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I'm not sure exactly how to ask this, but here's what I'm hoping for, given a structure that could contain 5+n keys (thus, there are 5 keys mandatory to my system, additional keys are optional) - I would like a hashing mechanism that is able to determine that a 6 key hash, with 5 identical keys, is a superset of the 5 key struct, and offers additional information. Specifically a hashing mechanism, as there are constraints which preclude sending the complete struct over the wire on every request.

For clarification, here's some information (sample requires 2+n keys):

---
  name: codebeaker
  occupation: developer

Hashed with SHA-512, and -256 this comes out to look like:

SHA-512
04fe500f2b3e779aba9ecb171224a04d35cc8453eb1521c7e31fd48b56b1cce9
b1e8af775e177e110982bfb16a6ca8652d7d9812ab8a8c316015dc9d6b3b54f7

SHA-256
4833be7086726e7ffd82db206f94f0a4f9fdf7fba00692f626157afed4587c74

When adding an additional key, (example below) I would like to be able to deduce that the extended dataset is a superset of the first.

---
  name: codebeaker
  occupation: developer
  telephone: 49 (0) 123 45 67

However, unsurprisingly, in MD5, SHA-n and any other hashing function I have looked into, there's no way to do this, example:

SHA-512
2fe2c1f01e39506010ea104581b737f95db6b6f71b1497788afc80a4abe26ab0
fc4913054278af69a89c152406579b7b00c3d4eb881982393a1ace83aeb7b6a2

SHA-256
77c2942e9095e55e13c548e5ef1f874396bfb64f7653e4794d6d91d0d3a168e2

(Obviously) there are no similarities...

Our use case, this data, formatted as a struct is fed into our system by a 3rd party. Processing the data is hugely expensive, 2-3 seconds per operation, we can get about 50% of that time back, if we know we have a result from a previous run, however - Bayesian, and Levenstein text-difference algorithms aren't suitable here, as we often see key/value pairs that are acronyms, and other text which can appear similar, when being completely unrelated.

What we need is a way to checksum data (I might be biasing my response here) - so that we can determine that B is a superset of A if it contains all the same keys, with the same data. However, often there is so much data in the key/value entries in our struc that sending it over the wire every time, only to determine that we already saw a more complete copy, would be expensive and wasteful.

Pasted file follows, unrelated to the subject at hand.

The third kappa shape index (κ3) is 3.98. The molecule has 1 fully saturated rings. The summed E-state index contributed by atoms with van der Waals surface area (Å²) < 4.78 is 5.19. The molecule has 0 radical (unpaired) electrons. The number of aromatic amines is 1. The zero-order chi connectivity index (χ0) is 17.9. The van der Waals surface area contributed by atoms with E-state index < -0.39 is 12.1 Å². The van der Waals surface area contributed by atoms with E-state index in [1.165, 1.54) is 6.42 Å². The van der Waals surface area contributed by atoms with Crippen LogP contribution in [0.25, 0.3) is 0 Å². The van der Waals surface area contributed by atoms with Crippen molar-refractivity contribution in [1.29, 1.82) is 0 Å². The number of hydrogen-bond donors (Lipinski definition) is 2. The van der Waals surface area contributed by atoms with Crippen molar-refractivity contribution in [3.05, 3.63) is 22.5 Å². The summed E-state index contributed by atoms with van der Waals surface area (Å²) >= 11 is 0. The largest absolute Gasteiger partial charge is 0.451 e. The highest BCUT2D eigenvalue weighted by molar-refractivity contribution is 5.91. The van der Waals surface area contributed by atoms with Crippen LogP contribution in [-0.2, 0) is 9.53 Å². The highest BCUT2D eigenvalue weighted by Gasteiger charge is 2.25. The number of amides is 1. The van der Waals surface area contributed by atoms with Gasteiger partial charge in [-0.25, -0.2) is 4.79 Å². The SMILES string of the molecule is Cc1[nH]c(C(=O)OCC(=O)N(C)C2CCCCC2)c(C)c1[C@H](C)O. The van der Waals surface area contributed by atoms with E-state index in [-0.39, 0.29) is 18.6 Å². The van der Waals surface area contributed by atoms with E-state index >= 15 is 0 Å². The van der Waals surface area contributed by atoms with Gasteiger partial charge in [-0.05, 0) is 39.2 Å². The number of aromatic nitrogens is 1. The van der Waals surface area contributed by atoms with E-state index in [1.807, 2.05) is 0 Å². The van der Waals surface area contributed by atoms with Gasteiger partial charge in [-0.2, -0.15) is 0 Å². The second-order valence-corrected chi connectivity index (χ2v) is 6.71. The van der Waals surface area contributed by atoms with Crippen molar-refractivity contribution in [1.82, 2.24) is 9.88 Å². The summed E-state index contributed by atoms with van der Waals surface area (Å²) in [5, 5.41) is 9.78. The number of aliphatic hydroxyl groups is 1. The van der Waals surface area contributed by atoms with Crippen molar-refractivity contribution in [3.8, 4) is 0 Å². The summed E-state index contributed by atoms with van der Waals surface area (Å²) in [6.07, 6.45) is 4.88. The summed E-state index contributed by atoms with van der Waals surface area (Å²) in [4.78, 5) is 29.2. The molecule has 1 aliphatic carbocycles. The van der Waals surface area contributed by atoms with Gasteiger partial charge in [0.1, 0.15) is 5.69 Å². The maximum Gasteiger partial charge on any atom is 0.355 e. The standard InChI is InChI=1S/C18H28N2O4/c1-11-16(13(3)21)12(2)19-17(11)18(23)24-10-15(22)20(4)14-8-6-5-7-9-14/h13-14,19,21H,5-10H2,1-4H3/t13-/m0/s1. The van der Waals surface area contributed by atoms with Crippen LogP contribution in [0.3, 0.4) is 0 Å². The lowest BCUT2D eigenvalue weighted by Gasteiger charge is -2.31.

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Are the "keys" known and fixed? If not, it would seem that, for instance, with your (name, occupation, telephone) triple, you'd have to create 3 possible supersets for comparison (name,occupation), (name, telephone), (occupation, telephone). The number of combinations could explode if there's a wider gap between number of keys supplied and the number that are required. –  Damien_The_Unbeliever Jan 4 '11 at 9:38
    
I linked this on Twitter, and someone pointed out that tagging crypto might be a mistake, I've tagged it because I remember something about being able to determine programmatically if one key is derived from another, which is somehow what I hope do to here, except we're talking about text representations of structs, not keys (but how different can they be in this context?) –  Lee Hambley Jan 4 '11 at 9:43
    
@Damien_The_Unbeliever, the keys are known, mostly - hypothetically say there are potentially 10 known keys now, 5 mandatory (as above) and potentially as many as 15 allowing for growth and changes to the system over it's lifetime. For the part with the additional known keys, semantic versioning of the API is used to control the allowed fields. e.g. v1.3 allows more keys than v1.2. Where v0.9 clients aren't allowed to use the 1.0 API as they don't provide all 5 (mandatory) keys. The API format is currently JSON, but can be changed. (We wrote the clients.) –  Lee Hambley Jan 4 '11 at 9:45